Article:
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Today’s Hours: 7:00am – 1:30pm

Addax

Deserts Rule Because of Desert Rules

By: Jared Moeller, Animal Care Curator 

Deserts are some of earth’s most extreme ecosystems. Therefore, wildlife requires equally extreme adaptations. Many of our resident animals at The Living Desert Zoo and Gardens demonstrate the most amazing of these adaptations. But there are certain rules wildlife must follow to not only survive but thrive in deserts. Today let’s examine some of these fascinating ways desert animals follow the rules of the desert.

Rule number one, it’s all about conserving water. Many desert herbivores like addax and pronghorn get all the water they need from moisture in the plants they eat and the morning dew. The slender horn gazelle takes this even further, these gazelles maintain their body temperature about 10 degrees warmer than normal during the heat of the day to reduce the need to cool themselves, saving water.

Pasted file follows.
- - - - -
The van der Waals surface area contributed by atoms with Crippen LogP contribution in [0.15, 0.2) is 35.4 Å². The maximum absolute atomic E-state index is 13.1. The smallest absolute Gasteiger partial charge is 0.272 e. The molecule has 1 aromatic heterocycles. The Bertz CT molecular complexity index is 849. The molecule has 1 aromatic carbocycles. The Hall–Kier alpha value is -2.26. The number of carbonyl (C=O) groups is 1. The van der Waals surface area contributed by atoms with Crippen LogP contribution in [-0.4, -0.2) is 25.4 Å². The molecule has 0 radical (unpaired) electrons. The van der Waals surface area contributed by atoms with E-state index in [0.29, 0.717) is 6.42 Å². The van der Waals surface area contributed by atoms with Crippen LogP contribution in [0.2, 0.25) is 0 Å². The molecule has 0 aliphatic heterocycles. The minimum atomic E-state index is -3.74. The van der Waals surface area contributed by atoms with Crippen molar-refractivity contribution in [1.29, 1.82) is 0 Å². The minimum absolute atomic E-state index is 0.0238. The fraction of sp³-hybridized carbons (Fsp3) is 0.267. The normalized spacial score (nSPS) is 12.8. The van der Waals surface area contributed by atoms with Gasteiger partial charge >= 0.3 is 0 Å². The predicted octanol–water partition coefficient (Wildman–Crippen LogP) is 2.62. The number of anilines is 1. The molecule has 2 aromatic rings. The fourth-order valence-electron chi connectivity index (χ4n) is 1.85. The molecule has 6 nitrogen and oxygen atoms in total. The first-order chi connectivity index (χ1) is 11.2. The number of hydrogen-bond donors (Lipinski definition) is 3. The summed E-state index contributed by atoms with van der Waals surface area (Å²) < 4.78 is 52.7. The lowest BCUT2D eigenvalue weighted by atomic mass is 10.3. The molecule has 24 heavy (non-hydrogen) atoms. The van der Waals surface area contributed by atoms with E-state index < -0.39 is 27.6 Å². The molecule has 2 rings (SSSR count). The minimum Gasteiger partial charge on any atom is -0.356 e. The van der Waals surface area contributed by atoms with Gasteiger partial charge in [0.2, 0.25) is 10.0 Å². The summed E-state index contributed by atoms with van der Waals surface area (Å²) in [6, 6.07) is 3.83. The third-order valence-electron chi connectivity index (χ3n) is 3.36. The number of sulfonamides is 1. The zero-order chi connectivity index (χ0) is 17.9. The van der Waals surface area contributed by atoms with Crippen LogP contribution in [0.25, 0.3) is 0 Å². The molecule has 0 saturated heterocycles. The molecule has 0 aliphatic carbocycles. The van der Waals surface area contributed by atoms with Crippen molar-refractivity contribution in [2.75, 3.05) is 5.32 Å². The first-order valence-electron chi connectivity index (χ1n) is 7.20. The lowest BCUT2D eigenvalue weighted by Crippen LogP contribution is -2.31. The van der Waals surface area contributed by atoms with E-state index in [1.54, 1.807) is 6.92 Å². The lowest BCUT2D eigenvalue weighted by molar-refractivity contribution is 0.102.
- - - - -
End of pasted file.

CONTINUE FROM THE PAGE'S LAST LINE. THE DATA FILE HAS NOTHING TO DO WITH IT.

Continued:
Rule number two, food in the desert can be sparse, so you better stock up. Contrary to popular belief camel humps do not store water. In fact, their humps are a large fat reserve they can draw on to fuel their bodies when food is in short supply. But camels are not the only animal to have this adaptation. Have you ever noticed gila monsters have an unusually thick tail? Well believe it or not this thick tail is a fat reserve for gila monsters just like a camel’s hump.

Rule number three, you must stay cool. The most common way that wildlife keep cool in desert ecosystems is to avoid the heat all together. Most desert animals from bobcats, to Bennett’s wallabies, and black rhinoceros are predominantly nocturnal. This means they are most active at night, which also makes nighttime, party time in desert ecosystems.

Bonus rule, you also must keep warm. That’s right not all deserts are hot and even hot deserts can get cold at night or in the winter. So, some desert animals like camels and addax actually grow winter coats too. As the days get shorter addax coats get shaggy turn from snow white to brown and white.

Come out to The Living Desert to learn more about the rules of the desert and what adaptations help our animals meet the challenges deserts present.

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